The life cycle of humans, and indeed of most living creatures on Earth, is easy to understand. We’re born. We go through tremendous growth spurts in which our bodies command lots of resources until we reach maturity. Our need for resources peaks and then falls somewhat as we approach and pass middle age. As we grow even older, we need to make more tweaks to remain as fit as we can be.
Everyone comprehends this. Why don’t we understand -- and employ -- a similar mindset for cities and metro areas?
I was thinking about the life cycle of cities as I read the latest Census updates on metro area growth, released in April. The new 2018 data showed that the metro area population for New York, Los Angeles and Chicago each declined from 2017. New York and L.A.’s population numbers shrank by 0.1 percent; Chicago’s fell by 0.2 percent. The nation’s three largest metros were the only ones in the top 10 to show a year-over-year population decline.
As with so many things, this news requires context. I looked at the population counts for the nation’s 53 largest metros, all of the ones with a population greater than 1 million. From 2017 to 2018, 12 metro areas did indeed lose population, including the big three. The places that saw the biggest drops were Rochester and Buffalo in New York; New Orleans; Pittsburgh; and Hartford, Conn.
But many other places -- mostly in the West and the Sun Belt -- added people over the same period. Phoenix; Orlando, Fla.; Austin; Raleigh, N.C.; and Jacksonville, Fla., led the way, with year-over-year gains of 2 percent or more. On the whole, the 53 largest metros increased their population by 0.7 percent. So the population drop of the three largest metros may be more anomaly than trend.
Further context, found by looking at population changes since 2010, gives us a better sense of trends. Between 2010 and 2018, 49 of the largest 53 metro areas -- including New York, Los Angeles and Chicago -- actually showed population increases. Over those eight years, it was Austin, Orlando, Raleigh, Houston and Dallas that led in population gains. Meanwhile the only decliners were Buffalo, Hartford, Rochester, Cleveland and Pittsburgh, each of which lost about 0.01 to 0.02 percent of their population every year.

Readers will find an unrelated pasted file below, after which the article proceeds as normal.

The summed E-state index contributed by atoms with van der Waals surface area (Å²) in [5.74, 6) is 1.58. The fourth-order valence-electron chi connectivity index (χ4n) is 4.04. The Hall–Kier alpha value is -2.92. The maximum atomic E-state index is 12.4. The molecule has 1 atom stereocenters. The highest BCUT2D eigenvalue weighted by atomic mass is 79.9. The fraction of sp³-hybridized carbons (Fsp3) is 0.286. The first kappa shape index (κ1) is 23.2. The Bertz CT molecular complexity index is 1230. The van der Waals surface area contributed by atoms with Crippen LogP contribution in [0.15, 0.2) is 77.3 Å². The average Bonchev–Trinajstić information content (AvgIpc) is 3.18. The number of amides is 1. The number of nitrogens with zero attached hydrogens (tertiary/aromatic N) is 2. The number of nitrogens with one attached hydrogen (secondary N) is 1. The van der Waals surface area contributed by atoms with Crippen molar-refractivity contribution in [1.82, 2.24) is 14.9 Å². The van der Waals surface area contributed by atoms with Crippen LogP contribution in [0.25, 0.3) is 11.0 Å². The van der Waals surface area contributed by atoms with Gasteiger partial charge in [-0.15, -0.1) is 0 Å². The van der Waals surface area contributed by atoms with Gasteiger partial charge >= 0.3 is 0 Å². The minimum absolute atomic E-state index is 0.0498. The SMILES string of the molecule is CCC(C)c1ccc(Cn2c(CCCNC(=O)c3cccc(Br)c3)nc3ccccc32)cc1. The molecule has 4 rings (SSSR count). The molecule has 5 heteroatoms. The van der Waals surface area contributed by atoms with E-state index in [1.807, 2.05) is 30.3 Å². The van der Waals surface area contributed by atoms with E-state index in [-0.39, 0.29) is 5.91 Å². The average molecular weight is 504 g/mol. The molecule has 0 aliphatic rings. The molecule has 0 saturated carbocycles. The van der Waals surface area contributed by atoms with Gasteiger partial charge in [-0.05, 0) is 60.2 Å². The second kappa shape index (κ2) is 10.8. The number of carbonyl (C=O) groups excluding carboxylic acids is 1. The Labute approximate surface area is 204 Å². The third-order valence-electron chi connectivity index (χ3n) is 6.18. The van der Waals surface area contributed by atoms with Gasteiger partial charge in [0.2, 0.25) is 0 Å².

All of which brings us back to my life cycle analogy. A case can be made that “younger” metros, or those that have experienced their greatest growth periods since, say, 1970, are similar to teens or young adults. They are are still quite dependent on outside resources to facilitate continued growth. These younger cities still rely heavily on domestic in-migration to grow their regional economies.
“Older” cities, on the other hand -- those whose growth spurts came before 1970 -- are less reliant on domestic net-migration to fuel growth. Young people may cycle in to go to college or start their careers, but that influx is often offset by middle-aged residents who cycle out in search of more affordable housing, better schools and more abundant mid-career job opportunities.
Comparing the growth profile of large, older metro areas with younger and smaller cities makes as much sense as comparing the growth of a 54-year-old adult with that of a 13-year-old teenager. Chicago is not the same as Orlando. Younger metros are still dependent on outside resources for growth; older ones must focus on making good, strategic choices to improve overall efficiency for the years to come.